When arguing for noneconomic damages always keep the principle of anchoring in the back of your mind. The concept of anchoring is that the jurors will typically use any solid number they can attach to as an anchor for determining the value of damages. They may say that since the back surgery was $100,000 that the plaintiff should get "double" this amount, or "half of" this amount. Since you want to have the highest payout for noneconomic damages possible be sure to word your language appropriately. To this end call the noneconomic damages "the greatest of the damages" or "the most serious of the damages". In this way the jurors will anchor the economic damages, in their minds, as being less than what the noneconomic damages should be.

One of the larger obstacles you will face with regard to noneconomic damages is requesting money for caretakers. The reason for this is because many jurors believe that family is meant to remedy this situation by becoming caretakers. Many jurors believe that this is what family is for. You may want to voire dire on this issue in jury selection to weed out any jurors who have this notion. In voire dire find out if any potential jurors have been caretakers in the past. If they have then they will understand that significance of this burden and will likely make for good jurors on your case. During your case make it clear that the Plaintiff is guilt ridden by the idea that his or her family will be plagued with the obligation of caring for the plaintiff for the rest of their days. Argue that it is the defendant's duty to relive the family of this burden by paying for trained professionals to care for the plaintiff so that family members can be family members again. Always be sure to let the jurors know that it is you as the attorney who is asking for money for your client, rather it is not the client or the client's family requesting it.

To defeat the family as caretakers argument be sure to put on an expert or treating physician who can explain why it is safer and better to have professional care takers as opposed to family member's fulfilling the task. Professionals know what they are doing, they know what dangers to look out for. You can likewise put on a marriage counselor or family therapist to talk about how imposing this caretaking duty on the husband or wife will diminish the husband-wife relationship and transform that relationship into a care giver-patient relationship. It is difficult to carry on as loved ones when one of the spouse's job is now full time caregiver.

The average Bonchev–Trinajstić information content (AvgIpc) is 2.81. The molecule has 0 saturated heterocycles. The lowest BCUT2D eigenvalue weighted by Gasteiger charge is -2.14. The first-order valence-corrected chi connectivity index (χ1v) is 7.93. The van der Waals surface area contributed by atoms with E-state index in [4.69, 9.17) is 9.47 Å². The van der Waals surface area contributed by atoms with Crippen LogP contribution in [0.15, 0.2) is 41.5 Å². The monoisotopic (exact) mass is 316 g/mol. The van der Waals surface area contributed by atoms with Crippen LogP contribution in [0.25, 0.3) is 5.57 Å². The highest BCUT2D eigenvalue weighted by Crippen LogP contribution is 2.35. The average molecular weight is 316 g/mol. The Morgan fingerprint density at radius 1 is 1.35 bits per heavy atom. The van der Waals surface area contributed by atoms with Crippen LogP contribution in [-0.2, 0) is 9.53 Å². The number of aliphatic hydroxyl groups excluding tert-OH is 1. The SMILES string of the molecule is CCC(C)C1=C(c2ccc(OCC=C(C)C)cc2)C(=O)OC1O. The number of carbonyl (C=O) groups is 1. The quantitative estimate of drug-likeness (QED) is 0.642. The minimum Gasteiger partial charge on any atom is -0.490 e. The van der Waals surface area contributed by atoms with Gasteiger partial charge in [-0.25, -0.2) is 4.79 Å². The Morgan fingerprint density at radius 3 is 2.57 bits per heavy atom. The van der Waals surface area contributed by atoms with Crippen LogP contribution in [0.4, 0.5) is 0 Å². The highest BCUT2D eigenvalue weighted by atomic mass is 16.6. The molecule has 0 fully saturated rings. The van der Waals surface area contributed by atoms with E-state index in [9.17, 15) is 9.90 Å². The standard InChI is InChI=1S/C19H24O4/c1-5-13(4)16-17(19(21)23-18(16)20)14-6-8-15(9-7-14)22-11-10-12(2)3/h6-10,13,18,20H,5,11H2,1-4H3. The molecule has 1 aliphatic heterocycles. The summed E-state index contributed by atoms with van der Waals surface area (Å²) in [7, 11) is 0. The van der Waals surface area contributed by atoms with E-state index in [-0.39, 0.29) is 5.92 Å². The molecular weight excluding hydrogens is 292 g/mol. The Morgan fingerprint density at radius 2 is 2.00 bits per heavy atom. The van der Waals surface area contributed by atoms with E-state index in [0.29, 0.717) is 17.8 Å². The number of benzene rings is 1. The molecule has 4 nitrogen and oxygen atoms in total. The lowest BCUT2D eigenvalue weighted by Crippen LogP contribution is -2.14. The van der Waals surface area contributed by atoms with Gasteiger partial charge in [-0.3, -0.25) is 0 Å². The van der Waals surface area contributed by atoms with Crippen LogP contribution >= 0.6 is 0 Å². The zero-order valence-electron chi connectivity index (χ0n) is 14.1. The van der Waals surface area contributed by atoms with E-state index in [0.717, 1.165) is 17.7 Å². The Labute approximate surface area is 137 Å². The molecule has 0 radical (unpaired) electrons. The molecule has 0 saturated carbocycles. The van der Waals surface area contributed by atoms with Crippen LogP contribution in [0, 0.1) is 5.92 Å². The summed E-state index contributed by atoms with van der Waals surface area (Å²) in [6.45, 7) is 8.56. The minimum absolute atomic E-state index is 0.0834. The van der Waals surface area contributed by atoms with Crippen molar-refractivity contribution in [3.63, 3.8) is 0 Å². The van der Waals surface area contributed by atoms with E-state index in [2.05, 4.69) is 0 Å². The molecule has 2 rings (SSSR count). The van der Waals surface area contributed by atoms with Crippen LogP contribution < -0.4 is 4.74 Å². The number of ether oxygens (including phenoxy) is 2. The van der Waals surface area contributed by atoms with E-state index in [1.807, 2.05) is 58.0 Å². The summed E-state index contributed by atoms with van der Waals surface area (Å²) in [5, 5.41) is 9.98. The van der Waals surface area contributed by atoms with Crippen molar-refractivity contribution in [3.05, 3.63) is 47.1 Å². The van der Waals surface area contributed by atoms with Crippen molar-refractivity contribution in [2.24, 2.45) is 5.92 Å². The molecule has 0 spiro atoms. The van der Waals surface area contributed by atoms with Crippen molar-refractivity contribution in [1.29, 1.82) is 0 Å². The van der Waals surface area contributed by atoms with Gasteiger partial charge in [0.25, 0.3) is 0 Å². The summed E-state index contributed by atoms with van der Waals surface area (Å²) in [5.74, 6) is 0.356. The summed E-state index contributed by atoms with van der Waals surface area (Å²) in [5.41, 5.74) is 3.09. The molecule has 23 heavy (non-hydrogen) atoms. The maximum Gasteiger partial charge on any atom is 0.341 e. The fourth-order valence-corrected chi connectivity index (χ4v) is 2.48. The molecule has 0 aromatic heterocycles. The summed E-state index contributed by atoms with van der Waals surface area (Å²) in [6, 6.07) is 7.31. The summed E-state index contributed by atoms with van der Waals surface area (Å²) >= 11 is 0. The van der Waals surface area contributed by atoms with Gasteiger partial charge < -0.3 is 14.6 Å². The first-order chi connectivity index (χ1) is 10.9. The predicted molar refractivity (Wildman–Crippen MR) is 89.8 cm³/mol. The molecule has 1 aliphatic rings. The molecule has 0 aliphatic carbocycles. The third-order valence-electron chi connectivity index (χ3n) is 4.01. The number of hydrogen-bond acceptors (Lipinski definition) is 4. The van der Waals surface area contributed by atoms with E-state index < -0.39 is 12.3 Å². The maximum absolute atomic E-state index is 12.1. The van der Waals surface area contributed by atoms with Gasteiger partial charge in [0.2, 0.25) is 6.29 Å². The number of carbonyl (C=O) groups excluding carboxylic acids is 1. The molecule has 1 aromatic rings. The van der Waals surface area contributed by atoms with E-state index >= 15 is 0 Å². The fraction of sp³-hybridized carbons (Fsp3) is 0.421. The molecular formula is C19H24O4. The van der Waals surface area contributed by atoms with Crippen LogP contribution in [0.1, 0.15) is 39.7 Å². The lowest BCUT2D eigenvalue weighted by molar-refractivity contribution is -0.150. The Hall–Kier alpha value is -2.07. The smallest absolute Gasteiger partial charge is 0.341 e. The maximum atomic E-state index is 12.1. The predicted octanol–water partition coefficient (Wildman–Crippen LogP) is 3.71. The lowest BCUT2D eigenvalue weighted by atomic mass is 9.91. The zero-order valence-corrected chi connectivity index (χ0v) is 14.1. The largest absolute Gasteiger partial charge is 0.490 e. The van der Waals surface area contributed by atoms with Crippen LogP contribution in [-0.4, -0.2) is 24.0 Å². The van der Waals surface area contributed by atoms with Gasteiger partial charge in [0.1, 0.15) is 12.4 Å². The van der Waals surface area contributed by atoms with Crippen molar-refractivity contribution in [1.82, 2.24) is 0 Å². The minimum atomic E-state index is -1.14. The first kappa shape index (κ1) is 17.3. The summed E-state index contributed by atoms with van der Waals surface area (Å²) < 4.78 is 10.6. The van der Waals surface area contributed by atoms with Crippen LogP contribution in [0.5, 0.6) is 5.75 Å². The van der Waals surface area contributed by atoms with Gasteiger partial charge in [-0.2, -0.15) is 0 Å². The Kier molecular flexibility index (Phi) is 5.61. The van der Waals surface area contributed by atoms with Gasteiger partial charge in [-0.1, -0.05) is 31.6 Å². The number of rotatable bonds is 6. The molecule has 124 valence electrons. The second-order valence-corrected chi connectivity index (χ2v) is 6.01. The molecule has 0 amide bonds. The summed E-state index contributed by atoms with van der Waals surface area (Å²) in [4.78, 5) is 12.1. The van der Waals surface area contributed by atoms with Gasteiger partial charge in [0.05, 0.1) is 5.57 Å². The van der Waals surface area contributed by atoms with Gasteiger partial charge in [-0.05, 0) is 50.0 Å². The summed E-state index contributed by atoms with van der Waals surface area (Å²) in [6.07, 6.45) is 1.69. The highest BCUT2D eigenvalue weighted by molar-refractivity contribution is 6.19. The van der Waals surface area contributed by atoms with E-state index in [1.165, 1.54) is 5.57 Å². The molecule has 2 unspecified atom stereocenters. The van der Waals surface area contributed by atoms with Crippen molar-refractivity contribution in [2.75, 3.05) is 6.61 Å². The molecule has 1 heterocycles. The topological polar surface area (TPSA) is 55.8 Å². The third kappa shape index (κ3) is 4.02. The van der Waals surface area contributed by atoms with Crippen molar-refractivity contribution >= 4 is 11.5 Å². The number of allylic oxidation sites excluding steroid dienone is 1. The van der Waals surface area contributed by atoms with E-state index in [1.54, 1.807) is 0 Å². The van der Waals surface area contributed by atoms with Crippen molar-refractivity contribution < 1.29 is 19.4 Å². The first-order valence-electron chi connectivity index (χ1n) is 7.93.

If the family has already hired and paid caregivers to effectuate services this can be to your benefit. Now you have hard numbers which you can show the jury. All you have to do now is extrapolate those same expenses into the future in order to estimate future expenses required for caring for the plaintiff. The Jurors now have tangible numbers to use to compute future expenses.

A solid technique to push for higher verdicts is that of implementing the use of a charitable foundation. In essence, when you have a big case with serious damages then it might be wise to implement a charitable foundation. Essentially, this would be a foundation created in the name of the plaintiff. The purpose of the foundation might be to help victims of this same type of injury, or the purpose might be to avoid injuries like this one in the future. Whatever the case may be, when the jurors understand that part of the money is going to a charitable foundation then they will likely become more receptive to giving larger sums of money. This foundation suffices as legitimate evidence as the foundation provides a method for ameliorating some of the plaintiff's emotional pain.

For a much more thorough understanding of these concepts please read David Ball's book on Damages. David Wall and Don Keenan are two of the foremost authorities on modern plaintiff's trial advocacy. Everything I have written above comes from these two experts. They can provide you with a wealth of information.

Categories: Personal Injury